Maryland's seafood processing industry is once again in the crossfire of the battle over national immigration policy, and the economic pain could be severe.
Nearly 70,000 foreign workers who have received temporary visas in past years to work as crab-pickers and food processors in Eastern Shore plants will be locked out this year unless Sen. Barbara A. Mikulski and other members of the state's delegation can dismantle a congressional roadblock standing in the way of legislation that would provide their visas.
Congress should recognize that these workers and the businesses that employ them have been participating in an immigration program that works and give a green light to these urgently needed visas. If Congress won't act, President Bush should be persuaded to issue an executive order increasing the number of visas available. These foreign workers help support the jobs of thousands of Marylanders and the economic well-being of hundreds of businesses, watermen and small farms.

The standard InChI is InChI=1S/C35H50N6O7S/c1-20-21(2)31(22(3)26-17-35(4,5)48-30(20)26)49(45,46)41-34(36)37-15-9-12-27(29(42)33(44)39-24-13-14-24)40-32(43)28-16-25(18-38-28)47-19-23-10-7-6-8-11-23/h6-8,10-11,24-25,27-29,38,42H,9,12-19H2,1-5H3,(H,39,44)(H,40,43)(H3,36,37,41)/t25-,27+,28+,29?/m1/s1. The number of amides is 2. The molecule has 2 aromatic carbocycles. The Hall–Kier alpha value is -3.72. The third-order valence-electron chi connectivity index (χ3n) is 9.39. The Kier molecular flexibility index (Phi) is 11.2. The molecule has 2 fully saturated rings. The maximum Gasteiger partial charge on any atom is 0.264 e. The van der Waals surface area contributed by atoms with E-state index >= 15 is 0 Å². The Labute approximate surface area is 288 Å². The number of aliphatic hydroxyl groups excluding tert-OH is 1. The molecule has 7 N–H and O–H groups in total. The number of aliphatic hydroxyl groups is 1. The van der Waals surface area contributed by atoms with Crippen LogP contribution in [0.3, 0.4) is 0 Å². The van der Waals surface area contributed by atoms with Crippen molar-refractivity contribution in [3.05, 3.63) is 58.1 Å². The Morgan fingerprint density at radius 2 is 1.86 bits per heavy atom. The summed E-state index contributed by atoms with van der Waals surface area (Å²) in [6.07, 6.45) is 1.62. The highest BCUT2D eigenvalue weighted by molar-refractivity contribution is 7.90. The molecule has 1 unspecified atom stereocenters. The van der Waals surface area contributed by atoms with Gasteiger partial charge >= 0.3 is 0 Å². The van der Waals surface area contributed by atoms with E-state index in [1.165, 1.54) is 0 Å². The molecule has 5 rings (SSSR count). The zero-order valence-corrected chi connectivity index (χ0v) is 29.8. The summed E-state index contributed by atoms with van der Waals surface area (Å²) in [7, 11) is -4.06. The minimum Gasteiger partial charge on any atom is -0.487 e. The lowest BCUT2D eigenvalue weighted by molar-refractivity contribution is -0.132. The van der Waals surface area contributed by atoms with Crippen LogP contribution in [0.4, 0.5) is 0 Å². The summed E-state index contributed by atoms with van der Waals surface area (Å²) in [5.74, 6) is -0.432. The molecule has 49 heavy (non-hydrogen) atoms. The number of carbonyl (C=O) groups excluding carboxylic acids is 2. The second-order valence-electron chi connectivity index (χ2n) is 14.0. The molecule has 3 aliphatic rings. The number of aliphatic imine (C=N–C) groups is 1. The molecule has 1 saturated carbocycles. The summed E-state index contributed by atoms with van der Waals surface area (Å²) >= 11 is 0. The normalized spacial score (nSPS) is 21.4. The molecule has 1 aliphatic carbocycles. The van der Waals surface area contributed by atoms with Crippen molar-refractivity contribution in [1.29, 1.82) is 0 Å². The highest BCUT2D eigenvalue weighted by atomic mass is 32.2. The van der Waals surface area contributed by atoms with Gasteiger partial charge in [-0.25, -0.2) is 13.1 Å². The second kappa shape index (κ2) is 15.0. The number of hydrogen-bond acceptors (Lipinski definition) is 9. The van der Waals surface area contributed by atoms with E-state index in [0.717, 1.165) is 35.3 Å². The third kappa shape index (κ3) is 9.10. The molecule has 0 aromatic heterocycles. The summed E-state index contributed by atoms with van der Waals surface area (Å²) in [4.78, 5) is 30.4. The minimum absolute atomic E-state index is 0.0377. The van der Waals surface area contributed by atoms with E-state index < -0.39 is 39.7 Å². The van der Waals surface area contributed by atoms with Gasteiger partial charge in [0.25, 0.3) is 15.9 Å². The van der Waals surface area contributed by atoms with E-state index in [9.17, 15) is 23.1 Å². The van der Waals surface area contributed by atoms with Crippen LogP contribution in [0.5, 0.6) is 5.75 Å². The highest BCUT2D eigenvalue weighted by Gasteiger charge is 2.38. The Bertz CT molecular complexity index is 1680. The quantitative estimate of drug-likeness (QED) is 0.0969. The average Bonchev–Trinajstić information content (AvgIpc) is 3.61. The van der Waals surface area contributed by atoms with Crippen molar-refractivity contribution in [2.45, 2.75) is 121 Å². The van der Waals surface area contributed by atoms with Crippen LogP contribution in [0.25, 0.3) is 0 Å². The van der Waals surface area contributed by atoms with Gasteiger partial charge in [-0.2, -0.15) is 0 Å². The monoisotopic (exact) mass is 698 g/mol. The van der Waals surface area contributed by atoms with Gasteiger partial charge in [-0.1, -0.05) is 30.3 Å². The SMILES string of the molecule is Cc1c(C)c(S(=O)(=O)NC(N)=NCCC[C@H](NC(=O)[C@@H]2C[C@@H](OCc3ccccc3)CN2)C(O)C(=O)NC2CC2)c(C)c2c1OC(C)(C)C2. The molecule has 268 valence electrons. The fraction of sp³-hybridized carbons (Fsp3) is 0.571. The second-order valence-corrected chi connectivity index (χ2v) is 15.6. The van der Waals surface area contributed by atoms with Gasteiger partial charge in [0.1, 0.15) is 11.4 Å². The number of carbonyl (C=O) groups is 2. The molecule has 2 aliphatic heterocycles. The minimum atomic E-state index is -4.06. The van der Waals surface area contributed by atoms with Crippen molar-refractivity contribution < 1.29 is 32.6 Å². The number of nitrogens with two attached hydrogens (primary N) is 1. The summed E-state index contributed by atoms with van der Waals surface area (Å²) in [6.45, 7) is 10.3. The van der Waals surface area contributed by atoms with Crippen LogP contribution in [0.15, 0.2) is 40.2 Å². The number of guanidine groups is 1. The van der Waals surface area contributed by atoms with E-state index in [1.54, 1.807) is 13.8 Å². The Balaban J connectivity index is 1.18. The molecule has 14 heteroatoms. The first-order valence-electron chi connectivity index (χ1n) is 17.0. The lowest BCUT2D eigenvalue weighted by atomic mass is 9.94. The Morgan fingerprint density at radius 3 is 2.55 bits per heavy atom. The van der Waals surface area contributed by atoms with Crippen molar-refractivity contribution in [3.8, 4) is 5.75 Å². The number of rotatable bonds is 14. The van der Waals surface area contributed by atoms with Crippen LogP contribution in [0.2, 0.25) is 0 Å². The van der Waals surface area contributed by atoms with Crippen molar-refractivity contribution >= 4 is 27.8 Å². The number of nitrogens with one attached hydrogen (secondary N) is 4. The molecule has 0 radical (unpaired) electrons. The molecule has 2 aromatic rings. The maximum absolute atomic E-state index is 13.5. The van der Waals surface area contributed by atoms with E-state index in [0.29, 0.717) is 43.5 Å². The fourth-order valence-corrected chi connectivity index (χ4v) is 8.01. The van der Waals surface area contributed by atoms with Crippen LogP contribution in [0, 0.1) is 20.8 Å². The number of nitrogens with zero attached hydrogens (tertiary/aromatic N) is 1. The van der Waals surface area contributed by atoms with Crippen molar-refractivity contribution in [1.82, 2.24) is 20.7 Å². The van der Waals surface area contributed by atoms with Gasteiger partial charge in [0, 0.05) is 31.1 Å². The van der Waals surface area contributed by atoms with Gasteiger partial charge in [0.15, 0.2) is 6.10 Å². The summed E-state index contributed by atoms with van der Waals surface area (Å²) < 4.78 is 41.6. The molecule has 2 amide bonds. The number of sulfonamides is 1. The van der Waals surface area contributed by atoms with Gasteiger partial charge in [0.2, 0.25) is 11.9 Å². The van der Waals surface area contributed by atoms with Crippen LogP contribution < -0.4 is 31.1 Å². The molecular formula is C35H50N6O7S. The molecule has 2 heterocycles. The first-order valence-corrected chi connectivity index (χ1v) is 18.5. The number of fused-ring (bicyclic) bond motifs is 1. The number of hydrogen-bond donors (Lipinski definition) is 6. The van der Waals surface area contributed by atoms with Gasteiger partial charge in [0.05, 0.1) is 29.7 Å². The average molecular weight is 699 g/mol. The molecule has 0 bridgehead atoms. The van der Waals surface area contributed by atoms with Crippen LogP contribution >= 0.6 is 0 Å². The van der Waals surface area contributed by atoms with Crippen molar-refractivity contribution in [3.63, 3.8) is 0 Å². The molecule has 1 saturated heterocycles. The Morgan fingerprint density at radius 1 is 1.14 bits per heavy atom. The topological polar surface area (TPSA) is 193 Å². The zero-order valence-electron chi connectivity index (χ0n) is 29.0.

Senator Mikulski has repeatedly negotiated exemptions from visa limits in the past. But this time, the House Congressional Hispanic Caucus is blocking a measure that Ms. Mikulski has steered through the Senate. However, opposing this program isn't going to produce the national immigration reforms caucus members seek.
At a time when the national economy is seriously troubled, the temporary visas should be approved and the Hispanic caucus should focus its efforts on the bigger fight over immigration policy that awaits the next Congress.